A very costly and controversial regulation, the 2017 RMP rule revisions, issued just one week before Obama left the White House, impose vast new requirements for certain chemical, refining and general manufacturing facilities aimed at preventing catastrophic releases of chemicals and mitigating harms when releases do occur. You might ask, “What could be wrong with preventing accidents?” Well, that is what Congress intended by authorizing the RMP rules in the Clean Air Act Amendments of 1990 Section 112(r), to require plants that store certain quantities of hazardous substances to undertake, among other things, a prevention program for catastrophic releases. And the EPA already implemented an extensive RMP program. In June 1996, the EPA implemented the mandate by issuing the RMP regulations and companies across the country have been implementing those requirements for about 20 years. The Obama EPA acknowledged that the RMP regulations had already been highly successful and effective in preventing, and mitigating the impacts of, accidents. In the wake of the tragedy at a fertilizer plant in West Texas in 2013, however, Obama issued an executive order to “improve” chemical facility safety and security, effectively giving birth to the 2017 RMP revisions.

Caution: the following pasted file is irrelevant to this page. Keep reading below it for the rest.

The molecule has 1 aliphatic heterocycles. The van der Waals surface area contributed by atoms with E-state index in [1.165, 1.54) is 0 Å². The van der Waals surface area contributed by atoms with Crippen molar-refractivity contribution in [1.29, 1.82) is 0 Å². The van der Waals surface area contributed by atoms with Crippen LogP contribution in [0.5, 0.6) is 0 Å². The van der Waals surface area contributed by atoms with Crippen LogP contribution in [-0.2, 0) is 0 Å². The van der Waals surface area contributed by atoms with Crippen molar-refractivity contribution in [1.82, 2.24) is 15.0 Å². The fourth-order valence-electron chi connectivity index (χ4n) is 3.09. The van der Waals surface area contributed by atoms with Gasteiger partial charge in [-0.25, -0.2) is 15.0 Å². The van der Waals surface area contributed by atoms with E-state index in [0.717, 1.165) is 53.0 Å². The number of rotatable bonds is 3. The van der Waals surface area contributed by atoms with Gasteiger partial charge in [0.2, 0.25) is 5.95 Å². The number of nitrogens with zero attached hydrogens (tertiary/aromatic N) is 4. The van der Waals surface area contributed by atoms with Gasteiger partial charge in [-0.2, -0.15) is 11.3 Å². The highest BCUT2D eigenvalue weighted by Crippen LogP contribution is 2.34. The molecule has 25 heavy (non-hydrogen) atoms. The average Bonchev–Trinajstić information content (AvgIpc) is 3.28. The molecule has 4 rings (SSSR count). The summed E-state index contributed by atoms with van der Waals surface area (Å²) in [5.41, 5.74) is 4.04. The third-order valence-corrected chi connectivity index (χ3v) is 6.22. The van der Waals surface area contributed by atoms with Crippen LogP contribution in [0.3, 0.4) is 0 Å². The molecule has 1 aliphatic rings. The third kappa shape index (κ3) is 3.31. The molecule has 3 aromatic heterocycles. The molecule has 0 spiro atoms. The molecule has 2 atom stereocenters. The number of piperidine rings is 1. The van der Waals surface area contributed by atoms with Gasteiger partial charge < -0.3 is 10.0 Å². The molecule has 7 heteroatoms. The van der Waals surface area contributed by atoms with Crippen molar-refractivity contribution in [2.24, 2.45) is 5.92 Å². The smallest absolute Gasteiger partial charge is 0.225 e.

While the 1996 RMP rules included extensive accident prevention requirements like hazard assessments, identification of worst-case scenarios, compliance auditing, incident investigation, and preparedness evaluations, the 2017 RMP amendments went further, adding new elements to require companies to bring in a third-party auditor in case of a release or on regulator demand; enhanced investigations; a process to evaluate what the EPA called “safer technology alternatives”; that facilities work with state and local governments to conduct drills, for which no money would be provided to the governments; and disclosure of information in the spirit of transparency but that could expose security vulnerabilities at a plant to those who might seek to harm a facility and those living near it. Regulated facilities explained their concerns with the new provisions, focusing both on significant safety concerns from making security-sensitive information available to terrorists and on the agency’s inability to quantify any benefits from these costly requirements. Indeed, a large portion of the costs of the rule, some $70 million, was attributed to the new safer technology analysis, which would not result in any risk reduction at all and is effectively used only on new processes and plants, not on existing ones. In addition to these, serious concerns were raised about the efficacy of the 2017 revisions, commenters pointed out that several of them would divert resources from beneficial activities and could actually render the program less effective than the 1996 regulation!